A neuroprosthesis that (partially) restores memory

Thanks to a brain implant, a “memory prosthesismemory has improved in twenty patients, some of them with brain damage, reports an American paper published in Frontiers in human neuroscience. The performance of this device capable of mimicking the activity of the brain during the encoding of a memory gives hope to the future development team to delay the onset of dementia.

The hippocampus, the first area of ​​the brain damaged in memory disorders

The main mode of memory loss in the early stages of Alzheimer’s disease is the loss of the ability to form new memories.”, explains the neuroscientist Robert Hampson, from the Wake Forest University School of Medicine (United States) and who led this new work. In question, the function of the hippocampus, the area of ​​the brain responsible for encoding new memories. Severely affected in Alzheimer’s disease, the hippocampus is also damaged in Parkinson’s disease, epilepsy, head trauma or stroke related to memory disorders and, in particular, the ability to form new memories. “Indeed, specific lesions of hippocampal cells mimic many of the features of these diseases.”, specifies the scientist.

Originally, the device developed by the scientists was intended to compensate for memory loss due to traumatic brain injuries sustained by military forces, as part of the US Defense Agency’s (DARPA) RAM project. Objective: to restore memory to combatants, allow them to return to service, or improve the quality of life for veterans. “DARPA asked us to specifically study whether the technique worked for memory loss related to traumatic brain injury or repeated concussions.says Robert Hampson.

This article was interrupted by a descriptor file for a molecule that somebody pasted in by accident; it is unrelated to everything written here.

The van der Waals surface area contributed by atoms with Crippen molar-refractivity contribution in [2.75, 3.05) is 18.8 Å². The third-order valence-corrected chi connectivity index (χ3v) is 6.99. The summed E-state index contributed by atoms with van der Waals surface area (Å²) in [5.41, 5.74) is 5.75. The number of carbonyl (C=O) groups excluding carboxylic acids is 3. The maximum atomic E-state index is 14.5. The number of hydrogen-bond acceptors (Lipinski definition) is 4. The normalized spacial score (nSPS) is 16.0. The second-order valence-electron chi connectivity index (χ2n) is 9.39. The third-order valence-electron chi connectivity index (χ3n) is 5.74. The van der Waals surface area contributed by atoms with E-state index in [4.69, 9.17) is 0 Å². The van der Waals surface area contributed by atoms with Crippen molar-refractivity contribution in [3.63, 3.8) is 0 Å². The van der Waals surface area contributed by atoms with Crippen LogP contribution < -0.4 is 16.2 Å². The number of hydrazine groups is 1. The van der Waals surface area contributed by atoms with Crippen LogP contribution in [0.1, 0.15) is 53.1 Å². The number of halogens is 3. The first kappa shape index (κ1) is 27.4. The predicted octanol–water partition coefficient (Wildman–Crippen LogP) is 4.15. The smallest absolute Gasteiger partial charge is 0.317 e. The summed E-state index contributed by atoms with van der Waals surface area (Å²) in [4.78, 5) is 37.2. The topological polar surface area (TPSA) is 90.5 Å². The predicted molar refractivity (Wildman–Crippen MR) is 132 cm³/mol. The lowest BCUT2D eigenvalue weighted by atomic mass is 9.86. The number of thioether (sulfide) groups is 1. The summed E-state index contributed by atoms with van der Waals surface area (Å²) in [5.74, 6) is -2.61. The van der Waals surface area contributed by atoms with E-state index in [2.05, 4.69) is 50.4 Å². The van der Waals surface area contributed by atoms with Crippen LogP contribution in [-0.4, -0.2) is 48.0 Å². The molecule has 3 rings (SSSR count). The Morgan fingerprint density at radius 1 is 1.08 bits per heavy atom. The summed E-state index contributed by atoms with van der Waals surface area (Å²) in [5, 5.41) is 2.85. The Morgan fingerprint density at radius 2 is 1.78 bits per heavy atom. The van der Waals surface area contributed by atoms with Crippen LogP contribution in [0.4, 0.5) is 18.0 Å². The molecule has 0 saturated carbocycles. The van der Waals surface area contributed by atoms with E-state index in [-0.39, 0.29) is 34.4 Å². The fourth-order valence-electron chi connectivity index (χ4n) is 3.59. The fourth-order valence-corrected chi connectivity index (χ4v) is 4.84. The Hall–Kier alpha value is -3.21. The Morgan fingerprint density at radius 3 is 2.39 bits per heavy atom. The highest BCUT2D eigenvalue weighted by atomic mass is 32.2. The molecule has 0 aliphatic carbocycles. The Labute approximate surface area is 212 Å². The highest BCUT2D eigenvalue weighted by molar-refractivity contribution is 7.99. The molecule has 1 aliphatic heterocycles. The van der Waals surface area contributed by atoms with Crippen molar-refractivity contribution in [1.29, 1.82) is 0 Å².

Electrodes that mimic the electrical activity of the hippocampus

This technique referred to by the neuroscientist consists of reproducing the electrical impulses produced by the hippocampus during the encoding of a new memory by means of an electrode implanted in the brain. All 24 patients in the study have already had electrodes placed to study and treat their drug-resistant epilepsy, and some also suffered brain damage. Each subject looked at an image, which they then had to recognize between 15 and 90 minutes later -we then speak of long-term memory- among other similar ones. When they looked at the image for the first time, the electrodes activated. Connected to their own stimulator controlled by a model developed over the years, they reproduced the electrical signals naturally produced by the hippocampus when encoding new memories.

Up to 50% memory improvement

Results, “our structured stimulation of the hippocampus during encoding improves recall and recognition up to 90 minutes later.”says Robert Hampson enthusiastically. Better, the greater the preexisting memory deficit, the more effective the stimulation, with an improvement of up to 50% in some subjects. Therefore, stimulation of the hippocampus to facilitate memory encoding was more beneficial for brain-damaged epileptics than for others. A degree of success that Robert Hampson describes as “amazing”. “This is a profound improvement in restoring memory function..”

The scientist insists on the notion of restoration of the lost function, as opposed to an improvement that would exceed the normal capacities of the human being. “Our goal is to be able to stop the decline in memory function, to add quality of life and more productive years to patients with Alzheimer’s disease.”concludes Robert Hampson. And provide whatever supporting science you can.”repair faulty memory” in all individuals. Next step: determine the parameters that increase the chances of success of the system to apply it to as many people as possible.

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